In-dus-try!

I never stopped loving big machines.  Cranes, bulldozers, all that.  One of the first words I ever heard my toddler nephew say was “excavator”, so I guess it isn’t just me.  Seattle actually has a pretty sizable industrial area, so getting a view of cranes, trains, etc, isn’t that hard.  Doing it without a fence in your way however, can be more of a challenge.

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I just stumbled on this “park” the other day.  The Port loves providing public access in a way that is so unfriendly and hard to see that you’d never know it was there.  This spot is hidden behind a huge stack of shipping containers, but you get a great view of the Duwamish river and the goings on.

I shot this with my little S90, hand held of course.  If you want to know the difference between a point and shoot (a very good one, but still) and a real DSLR with L-series lens and a tripod, compare it to this one.  I don’t know if you can tell at this resolution, but the fine detail is really incomparable between the two.  Even so, I had my point and shoot – I didn’t have my DSLR.  You can’t take anything if you don’t have your camera.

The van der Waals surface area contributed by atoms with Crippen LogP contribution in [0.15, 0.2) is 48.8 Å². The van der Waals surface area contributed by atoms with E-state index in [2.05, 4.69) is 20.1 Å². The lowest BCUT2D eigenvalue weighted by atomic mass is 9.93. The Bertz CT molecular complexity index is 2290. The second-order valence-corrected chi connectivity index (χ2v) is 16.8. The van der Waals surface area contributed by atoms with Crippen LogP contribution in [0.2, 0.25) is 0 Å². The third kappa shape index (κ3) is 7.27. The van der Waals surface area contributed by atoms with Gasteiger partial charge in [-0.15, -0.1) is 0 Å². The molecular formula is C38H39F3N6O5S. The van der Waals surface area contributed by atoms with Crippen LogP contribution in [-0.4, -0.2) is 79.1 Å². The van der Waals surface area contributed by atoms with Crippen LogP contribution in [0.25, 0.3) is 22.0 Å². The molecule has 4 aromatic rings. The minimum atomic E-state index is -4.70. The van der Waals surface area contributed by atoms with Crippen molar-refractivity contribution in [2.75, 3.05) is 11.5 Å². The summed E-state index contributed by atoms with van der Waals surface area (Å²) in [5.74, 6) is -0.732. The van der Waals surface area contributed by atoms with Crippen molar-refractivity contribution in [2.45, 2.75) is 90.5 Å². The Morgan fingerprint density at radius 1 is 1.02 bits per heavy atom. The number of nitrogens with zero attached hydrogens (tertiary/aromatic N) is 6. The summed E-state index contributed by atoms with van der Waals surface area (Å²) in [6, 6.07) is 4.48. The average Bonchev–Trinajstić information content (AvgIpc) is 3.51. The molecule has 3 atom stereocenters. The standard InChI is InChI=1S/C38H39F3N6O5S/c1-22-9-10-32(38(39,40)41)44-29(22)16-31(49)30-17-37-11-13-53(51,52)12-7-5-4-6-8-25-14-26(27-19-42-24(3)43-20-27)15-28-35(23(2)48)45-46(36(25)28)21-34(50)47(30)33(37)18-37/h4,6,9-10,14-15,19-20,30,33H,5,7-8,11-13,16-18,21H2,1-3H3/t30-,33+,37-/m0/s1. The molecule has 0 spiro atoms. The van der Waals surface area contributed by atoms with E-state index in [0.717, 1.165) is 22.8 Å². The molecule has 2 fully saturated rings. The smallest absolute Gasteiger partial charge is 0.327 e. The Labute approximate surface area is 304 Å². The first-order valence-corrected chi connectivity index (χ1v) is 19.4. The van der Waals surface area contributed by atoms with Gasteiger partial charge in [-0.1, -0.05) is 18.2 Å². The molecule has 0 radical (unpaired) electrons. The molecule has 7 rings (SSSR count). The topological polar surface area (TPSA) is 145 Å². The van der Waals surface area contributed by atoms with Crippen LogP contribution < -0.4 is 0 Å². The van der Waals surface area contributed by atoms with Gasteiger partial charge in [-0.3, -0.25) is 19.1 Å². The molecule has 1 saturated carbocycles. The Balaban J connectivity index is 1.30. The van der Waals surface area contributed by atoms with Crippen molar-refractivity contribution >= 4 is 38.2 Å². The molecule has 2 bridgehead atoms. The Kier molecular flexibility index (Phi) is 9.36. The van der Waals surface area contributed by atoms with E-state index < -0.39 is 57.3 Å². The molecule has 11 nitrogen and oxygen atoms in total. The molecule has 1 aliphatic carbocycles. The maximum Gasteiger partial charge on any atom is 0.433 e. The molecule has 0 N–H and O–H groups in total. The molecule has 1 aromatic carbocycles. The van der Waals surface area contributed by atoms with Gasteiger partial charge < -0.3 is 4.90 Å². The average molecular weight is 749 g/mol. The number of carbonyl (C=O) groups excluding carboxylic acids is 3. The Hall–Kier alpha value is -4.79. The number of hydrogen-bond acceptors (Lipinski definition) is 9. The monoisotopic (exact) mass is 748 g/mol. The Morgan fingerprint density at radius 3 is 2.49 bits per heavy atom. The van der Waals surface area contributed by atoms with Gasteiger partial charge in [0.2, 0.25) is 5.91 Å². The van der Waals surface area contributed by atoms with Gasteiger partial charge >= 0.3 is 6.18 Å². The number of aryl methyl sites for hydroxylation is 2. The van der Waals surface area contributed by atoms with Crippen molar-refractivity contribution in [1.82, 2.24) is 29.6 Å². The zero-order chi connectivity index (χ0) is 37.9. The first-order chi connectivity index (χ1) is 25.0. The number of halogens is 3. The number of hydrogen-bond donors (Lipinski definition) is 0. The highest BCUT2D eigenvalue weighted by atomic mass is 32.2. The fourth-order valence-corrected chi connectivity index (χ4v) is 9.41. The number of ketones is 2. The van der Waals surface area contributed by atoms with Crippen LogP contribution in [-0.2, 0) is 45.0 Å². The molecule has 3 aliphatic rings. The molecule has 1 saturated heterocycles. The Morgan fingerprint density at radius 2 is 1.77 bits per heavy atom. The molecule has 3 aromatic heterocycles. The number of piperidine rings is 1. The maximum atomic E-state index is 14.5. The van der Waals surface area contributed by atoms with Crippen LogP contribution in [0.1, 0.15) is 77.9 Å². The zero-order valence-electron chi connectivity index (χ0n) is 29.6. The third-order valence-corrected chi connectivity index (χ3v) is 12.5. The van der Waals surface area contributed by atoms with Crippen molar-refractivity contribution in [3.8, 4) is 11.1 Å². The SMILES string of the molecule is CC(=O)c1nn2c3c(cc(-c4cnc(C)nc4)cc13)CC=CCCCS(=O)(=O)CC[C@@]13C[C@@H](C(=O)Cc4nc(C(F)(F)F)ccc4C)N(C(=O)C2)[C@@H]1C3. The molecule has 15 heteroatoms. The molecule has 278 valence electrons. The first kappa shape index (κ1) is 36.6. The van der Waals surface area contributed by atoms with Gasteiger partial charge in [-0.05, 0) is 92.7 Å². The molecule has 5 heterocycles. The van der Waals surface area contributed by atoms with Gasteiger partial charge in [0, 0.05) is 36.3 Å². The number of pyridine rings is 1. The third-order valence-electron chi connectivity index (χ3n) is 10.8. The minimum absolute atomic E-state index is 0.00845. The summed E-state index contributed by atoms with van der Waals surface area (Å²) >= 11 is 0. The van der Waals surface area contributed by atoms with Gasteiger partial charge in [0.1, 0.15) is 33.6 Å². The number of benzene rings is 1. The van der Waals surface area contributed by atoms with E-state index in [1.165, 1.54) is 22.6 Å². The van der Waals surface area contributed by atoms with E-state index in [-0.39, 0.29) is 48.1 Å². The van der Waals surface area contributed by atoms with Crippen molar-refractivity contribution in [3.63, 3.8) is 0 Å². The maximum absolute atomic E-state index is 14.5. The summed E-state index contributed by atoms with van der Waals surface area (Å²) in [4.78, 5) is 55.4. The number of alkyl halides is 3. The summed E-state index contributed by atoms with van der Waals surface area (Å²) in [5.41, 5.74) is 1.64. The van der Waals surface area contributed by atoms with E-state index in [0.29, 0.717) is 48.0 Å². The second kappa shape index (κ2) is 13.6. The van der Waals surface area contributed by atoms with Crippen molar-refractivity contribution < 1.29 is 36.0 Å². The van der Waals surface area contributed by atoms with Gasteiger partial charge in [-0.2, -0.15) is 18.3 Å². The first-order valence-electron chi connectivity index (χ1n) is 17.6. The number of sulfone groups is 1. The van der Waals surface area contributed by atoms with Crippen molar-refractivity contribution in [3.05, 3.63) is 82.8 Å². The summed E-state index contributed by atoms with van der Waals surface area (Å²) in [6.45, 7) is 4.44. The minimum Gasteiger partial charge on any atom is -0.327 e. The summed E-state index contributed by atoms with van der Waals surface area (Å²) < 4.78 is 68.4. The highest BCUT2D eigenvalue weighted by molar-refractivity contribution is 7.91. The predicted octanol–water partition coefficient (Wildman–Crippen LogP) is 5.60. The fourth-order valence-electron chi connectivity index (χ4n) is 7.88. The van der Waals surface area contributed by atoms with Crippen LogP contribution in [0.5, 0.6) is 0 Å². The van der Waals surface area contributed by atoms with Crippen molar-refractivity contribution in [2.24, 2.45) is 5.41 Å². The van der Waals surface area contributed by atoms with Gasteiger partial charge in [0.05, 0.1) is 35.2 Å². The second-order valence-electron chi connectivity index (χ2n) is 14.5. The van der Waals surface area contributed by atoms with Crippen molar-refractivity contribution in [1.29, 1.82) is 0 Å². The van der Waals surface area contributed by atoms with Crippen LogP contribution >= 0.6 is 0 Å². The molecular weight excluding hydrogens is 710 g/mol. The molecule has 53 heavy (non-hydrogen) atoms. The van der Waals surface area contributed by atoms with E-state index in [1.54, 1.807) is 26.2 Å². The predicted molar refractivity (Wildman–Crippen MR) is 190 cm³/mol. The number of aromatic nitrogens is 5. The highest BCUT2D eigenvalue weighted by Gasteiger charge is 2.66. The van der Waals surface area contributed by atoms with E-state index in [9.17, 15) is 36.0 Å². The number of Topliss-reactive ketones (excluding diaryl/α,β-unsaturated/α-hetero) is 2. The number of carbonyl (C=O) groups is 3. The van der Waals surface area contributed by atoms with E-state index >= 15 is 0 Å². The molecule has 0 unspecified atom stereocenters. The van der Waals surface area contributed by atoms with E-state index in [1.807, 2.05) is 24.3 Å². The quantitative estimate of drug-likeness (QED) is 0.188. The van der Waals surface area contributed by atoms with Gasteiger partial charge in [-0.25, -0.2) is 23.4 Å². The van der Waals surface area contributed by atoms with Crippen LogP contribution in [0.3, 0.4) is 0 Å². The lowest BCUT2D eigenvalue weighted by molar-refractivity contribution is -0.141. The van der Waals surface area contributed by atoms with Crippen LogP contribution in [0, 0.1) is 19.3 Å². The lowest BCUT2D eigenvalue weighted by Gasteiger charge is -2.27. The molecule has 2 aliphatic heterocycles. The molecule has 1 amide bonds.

Space Needle Is Old News

Everyone who comes to Seattle goes up the Space Needle.  Yeah, there’s Pike Place Market, the Fremont Troll, the first Starbucks, and various and sundry salmon-related doo-dads, but the Space Needle is the only thing that *everyone* has done.  Well I’m here today to tell you it’s a waste of time.

Panorama of Qwest Field and Highway 99 Viaduct taken from Smith Tower

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This here is just one side of the view from the 35th story of Smith Tower.  Even if the Space Needle wasn’t 300% more expensive, Smith Tower gets you some history (pre-1960), almost no crowds, and is actually *in* the Pioneer Square / Downtown core, where the Space Needle is actually off to the side.  On a day with anything but pristine clear views, from the Space Needle, you see the side of a few buildings and some water.  From Smith Tower, you get it all.

Only took me 7 years to figure that out.